WASHINGTON — Tim Frazier and Jodie Meeks, who joined the Washington Wizards this summer, will do more than share a backcourt this season. They’re neighbors off the court, too. Frazier and Meeks moved into the same building this summer and live a few floors apart.
“We hang out from time to time and play video games, try to get acquainted,” said Meeks at the team’s preseason media day Monday, adding they specifically play NBA 2K, Madden and FIFA. “He’s my point guard now, so I want him to look for me as many times as possible.”
Away from virtual basketball and on the real hardcourt, Frazier (a point guard) and Meeks (shooting guard) need their acquaintance to develop into easy chemistry. Their new jobs are to back up Washington’s star guards, John Wall and Bradley Beal. The Wizards hope the two new arrivals will provide more stability to their second-string backcourt and improve their bench production in 2017 and beyond.
“I think we’re off to a good start,” Frazier said.
Last season, Wall and Beal were generally relieved by point guard Trey Burke (12.3 minutes per game in 57 appearances) and shooting guard Marcus Thornton (17.4 minutes per game in 33 appearances). The Wizards also signed point guard Brandon Jennings in March, who helped through the late-season push and the playoffs. None of those players are on the squad this year.
To take their places, the Wizards traded their second-round draft pick (52nd overall) to New Orleans to acquire Frazier, then signed Meeks to a two-year deal in free agency.
Washington’s non-starters were among the league’s least productive last season. The team was second-worst in total bench minutes, points and assists; 25th of 30 teams in bench points per 36 minutes (63.4); and 24th in bench assists per 36 minutes (12.8), according to realgm.com. (Judging by 36 minutes is a way to measure production per minute played, rather than per game.)
The Wizards’ need for better bench production didn’t seem lost on Frazier.
“I think it goes the whole way with our second unit,” Frazier said. “Obviously, I will have the ball in my hands, so I’m just trying to get a feel for everybody, how they work, how they feel, where they want the ball and whatever I can do to help the team win.”
If Meeks scores and Frazier distributes the ball the way they did for their previous teams, that overall bench production ought to improve. Frazier is more of a traditional passing point guard, in contrast with the man he’s replacing, Burke, a scorer. Frazier averaged 7.9 assists per 36 minutes for the Pelicans last season, much higher than Burke’s 5.1 per 36.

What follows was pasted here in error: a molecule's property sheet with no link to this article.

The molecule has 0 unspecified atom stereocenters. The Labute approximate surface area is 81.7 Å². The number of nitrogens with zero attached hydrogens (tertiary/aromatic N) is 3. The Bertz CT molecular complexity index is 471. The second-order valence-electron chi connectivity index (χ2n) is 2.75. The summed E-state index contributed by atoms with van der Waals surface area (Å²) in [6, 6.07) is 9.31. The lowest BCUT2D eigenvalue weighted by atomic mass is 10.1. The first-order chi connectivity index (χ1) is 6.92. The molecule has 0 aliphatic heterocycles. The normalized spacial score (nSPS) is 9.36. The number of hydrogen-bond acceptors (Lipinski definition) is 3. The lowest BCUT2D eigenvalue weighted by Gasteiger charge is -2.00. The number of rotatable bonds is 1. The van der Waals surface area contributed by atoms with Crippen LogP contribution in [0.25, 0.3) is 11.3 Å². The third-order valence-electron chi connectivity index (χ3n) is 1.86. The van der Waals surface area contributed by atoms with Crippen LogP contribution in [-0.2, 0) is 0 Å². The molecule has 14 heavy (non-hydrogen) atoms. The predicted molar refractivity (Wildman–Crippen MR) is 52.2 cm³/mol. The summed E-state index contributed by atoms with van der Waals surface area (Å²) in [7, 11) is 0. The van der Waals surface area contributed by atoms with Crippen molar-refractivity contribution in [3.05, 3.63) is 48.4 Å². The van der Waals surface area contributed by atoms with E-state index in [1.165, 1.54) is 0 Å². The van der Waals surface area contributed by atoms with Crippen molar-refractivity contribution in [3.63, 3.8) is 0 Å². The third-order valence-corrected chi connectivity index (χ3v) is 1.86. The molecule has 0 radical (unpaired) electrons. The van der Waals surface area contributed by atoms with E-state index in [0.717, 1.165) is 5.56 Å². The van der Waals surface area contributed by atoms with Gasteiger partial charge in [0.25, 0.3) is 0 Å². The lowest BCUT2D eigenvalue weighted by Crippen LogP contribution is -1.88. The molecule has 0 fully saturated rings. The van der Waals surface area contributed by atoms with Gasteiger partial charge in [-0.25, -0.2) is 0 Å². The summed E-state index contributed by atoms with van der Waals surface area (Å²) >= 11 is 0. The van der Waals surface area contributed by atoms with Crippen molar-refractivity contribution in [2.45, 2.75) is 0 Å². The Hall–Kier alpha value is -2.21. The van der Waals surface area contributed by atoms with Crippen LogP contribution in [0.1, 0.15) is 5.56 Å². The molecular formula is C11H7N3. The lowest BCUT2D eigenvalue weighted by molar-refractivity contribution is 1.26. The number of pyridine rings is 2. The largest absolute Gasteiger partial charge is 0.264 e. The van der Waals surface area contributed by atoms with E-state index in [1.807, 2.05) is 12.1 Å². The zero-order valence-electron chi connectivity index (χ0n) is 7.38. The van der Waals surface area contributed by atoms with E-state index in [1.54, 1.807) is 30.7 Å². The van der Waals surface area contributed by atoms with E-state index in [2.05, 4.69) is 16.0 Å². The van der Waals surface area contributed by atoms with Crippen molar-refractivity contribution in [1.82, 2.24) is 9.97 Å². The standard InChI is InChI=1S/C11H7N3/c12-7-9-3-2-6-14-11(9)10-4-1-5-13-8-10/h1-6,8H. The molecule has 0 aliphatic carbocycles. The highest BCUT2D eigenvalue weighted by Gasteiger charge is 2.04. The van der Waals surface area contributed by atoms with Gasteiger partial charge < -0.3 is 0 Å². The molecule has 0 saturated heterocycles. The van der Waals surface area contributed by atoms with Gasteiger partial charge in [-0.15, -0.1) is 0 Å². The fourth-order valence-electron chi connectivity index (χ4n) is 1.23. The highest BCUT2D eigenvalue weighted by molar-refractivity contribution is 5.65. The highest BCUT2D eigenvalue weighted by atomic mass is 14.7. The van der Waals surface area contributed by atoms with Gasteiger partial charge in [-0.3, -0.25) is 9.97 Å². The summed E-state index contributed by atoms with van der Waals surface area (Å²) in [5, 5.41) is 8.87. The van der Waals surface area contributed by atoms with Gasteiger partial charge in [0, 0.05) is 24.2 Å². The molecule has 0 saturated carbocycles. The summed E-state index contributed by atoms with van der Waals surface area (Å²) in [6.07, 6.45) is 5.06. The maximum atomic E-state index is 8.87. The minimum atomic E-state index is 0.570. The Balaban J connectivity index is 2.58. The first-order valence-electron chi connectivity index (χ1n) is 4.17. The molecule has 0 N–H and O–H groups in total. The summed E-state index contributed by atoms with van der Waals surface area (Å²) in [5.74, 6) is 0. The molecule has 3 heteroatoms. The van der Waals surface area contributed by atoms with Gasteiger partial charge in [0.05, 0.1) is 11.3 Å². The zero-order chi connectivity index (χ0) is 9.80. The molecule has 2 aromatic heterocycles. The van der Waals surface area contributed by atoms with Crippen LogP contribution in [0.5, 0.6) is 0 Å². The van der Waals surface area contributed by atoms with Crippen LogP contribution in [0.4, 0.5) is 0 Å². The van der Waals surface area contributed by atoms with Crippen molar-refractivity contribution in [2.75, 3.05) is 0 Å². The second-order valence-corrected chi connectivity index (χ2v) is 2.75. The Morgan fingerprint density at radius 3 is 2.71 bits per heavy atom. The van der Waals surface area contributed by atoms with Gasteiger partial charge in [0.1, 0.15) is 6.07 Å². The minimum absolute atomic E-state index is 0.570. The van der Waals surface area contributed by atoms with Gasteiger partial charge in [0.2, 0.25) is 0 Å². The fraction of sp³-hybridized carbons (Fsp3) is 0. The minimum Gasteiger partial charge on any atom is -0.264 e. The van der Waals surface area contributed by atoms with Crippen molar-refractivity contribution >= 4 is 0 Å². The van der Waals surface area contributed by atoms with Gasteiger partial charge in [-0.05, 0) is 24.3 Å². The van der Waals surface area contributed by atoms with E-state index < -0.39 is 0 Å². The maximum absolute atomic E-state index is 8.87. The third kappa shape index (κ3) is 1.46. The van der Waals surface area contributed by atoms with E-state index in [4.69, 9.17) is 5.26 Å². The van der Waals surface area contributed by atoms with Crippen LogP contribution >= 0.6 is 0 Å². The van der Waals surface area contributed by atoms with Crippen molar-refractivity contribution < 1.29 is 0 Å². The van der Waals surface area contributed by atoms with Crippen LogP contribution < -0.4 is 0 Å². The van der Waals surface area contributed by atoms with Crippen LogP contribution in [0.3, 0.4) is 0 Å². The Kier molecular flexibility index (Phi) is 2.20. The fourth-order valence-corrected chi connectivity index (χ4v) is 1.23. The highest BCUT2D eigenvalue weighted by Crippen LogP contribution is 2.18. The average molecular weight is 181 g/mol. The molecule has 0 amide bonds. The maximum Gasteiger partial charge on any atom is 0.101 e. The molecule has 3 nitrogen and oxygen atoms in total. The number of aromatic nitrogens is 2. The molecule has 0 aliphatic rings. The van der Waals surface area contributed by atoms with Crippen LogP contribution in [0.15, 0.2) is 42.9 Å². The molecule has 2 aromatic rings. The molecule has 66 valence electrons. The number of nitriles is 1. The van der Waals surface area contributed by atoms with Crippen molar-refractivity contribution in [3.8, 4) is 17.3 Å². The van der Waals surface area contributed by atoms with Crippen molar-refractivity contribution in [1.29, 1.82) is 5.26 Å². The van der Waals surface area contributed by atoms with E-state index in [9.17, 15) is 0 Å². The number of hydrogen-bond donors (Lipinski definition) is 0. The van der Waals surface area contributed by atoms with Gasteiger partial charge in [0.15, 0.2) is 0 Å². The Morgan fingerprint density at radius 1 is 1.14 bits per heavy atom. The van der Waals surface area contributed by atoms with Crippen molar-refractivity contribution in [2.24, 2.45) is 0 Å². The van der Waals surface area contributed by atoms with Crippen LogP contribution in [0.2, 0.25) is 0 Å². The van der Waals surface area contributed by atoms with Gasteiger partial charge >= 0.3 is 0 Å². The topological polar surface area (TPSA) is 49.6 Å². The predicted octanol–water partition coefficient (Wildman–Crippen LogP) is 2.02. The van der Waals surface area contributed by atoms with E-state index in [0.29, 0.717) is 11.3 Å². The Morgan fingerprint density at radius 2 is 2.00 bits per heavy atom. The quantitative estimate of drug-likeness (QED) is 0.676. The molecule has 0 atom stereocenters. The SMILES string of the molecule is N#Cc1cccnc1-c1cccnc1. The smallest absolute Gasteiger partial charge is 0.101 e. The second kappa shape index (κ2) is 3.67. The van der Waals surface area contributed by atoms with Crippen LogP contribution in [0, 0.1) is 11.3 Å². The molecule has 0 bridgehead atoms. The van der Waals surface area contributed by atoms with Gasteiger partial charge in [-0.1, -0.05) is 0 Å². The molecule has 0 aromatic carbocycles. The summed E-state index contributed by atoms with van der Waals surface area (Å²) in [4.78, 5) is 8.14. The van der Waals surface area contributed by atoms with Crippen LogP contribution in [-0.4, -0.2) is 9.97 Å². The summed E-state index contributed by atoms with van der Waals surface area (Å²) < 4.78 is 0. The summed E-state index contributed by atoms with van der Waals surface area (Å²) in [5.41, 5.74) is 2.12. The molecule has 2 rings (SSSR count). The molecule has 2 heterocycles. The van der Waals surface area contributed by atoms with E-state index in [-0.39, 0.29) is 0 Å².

Wizards head coach Scott Brooks said he considers Frazier, who entered the NBA as an undrafted free agent, “as tough a competitor as there is in the league” after spending time around him during the summer.
Meeks, meanwhile, scored 16.0 points per 36 minutes for the Orlando Magic last year, a better mark than Thornton’s 13.7 and Burke’s 14.6 for Washington. Meeks is also known for his touch beyond the arc, so he can maintain the Wizards’ supply of three-pointers whenever he enters for Beal.
“Jodie Meeks is one of the best shooters in the game,” Brooks said. “He’s had some unfortunate injuries the last few years. Hopefully we can keep him healthy and on the court. If you can do that, he spaces the floor as well as anybody in the league. He’s a 40 percent three-point shooter and he can knock down four or five in a quarter.”
To be precise, Meeks shot .409 from three for Orlando last year and averaged .388 over the last four seasons. That’s useful compared to the 2016-17 league average of .358 and Thornton’s mark last season of .350.
Meeks and Frazier also outstrip the former Wizards in the advanced metrics of “offensive rating,” which estimates how many points a player produces in 100 possessions, and “defensive rating,” which estimates how many points a player allows per 100 possessions.
Meeks’ 107 offensive rating essentially means he is five percent more productive on offense than Thornton was. Frazier, with his three years of NBA experience, replaces the two-man band-aid of Burke and Jennings at the cost of a late-second-round pick. And this doesn’t come at the expense of defense, as Meeks and Frazier fall in the same range of defensive rating as their predecessors.
Having a more productive bench would make Washington’s starters’ lives more comfortable. Forward Otto Porter Jr. is excited for the additions.
“Jodie brings a lot to the table. He’s a veteran guy, a professional, the three-point shooter that we need,” Porter said. “Tim, he’s a guy that has great experience. As a backup for John, he’s gonna do great.”
Porter said he and his teammates have had some time to get to know Frazier and Meeks during the offseason.
“We’ve definitely got guys that can come in and impact the game off the bat,” Porter said. “Just playing with them over the summer, you can kinda already tell that they’re picking (things) up, getting close to guys, and we’re making it easy for them to transition to helping this team.”